The choice of a payroll system should be made with a long-term objective in mind.  To make this a reality, the company needs to consider the longevity of their payroll software investment.

It is of cardinal importance to ensure that the software is stable.  It is a very difficult aspect to ascertain during a demonstration.  There is however nothing stopping you from asking your prospective payroll software provider to provide you with client names as a reference.  This will help you to establish whether the payroll software that you are considering has a history.  Also ask them how often their software is updated; too many updates will point to an unstable product.

Another crucial aspect to consider is support.  If you install the product now, will the service provider’s support staff be available during peak times?  The company’s financial year-end is generally considered to be the busiest period for payroll administrators.  Support staff are normally flooded with queries or requests at these times and you want the assurance of knowing that your service provider is up for the challenge.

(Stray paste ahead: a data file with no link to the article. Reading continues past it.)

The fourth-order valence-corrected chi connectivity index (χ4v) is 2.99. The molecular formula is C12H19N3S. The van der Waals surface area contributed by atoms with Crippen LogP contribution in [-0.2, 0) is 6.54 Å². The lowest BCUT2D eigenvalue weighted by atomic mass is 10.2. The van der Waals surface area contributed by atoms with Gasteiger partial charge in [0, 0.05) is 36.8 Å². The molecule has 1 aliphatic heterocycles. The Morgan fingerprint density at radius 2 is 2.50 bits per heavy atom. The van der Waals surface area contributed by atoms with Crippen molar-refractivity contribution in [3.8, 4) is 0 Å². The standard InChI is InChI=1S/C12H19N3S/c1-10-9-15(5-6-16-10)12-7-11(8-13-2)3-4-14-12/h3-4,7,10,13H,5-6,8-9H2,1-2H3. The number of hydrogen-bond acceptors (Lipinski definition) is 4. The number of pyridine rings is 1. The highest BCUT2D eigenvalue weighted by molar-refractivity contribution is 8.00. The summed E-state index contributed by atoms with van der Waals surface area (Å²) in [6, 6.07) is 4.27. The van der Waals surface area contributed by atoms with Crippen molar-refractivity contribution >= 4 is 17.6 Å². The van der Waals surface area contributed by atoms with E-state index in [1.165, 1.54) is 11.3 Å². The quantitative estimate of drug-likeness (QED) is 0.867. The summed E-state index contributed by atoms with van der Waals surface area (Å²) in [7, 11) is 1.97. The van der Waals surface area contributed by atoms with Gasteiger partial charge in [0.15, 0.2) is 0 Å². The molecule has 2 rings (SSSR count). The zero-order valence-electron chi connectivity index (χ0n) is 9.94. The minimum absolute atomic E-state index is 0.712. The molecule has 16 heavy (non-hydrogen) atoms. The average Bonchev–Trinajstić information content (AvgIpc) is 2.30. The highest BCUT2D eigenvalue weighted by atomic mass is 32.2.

Investing in sustainable technology would be wise.  We live in a fast-paced business environment where technology changes rapidly.  You will want to invest in something that is up to date and current.  A good gauge would be to ask what technology your service provider is using and how often a new product is launched into the market.  If the product is versatile and adaptable, you should not have to change or update your payroll software too often.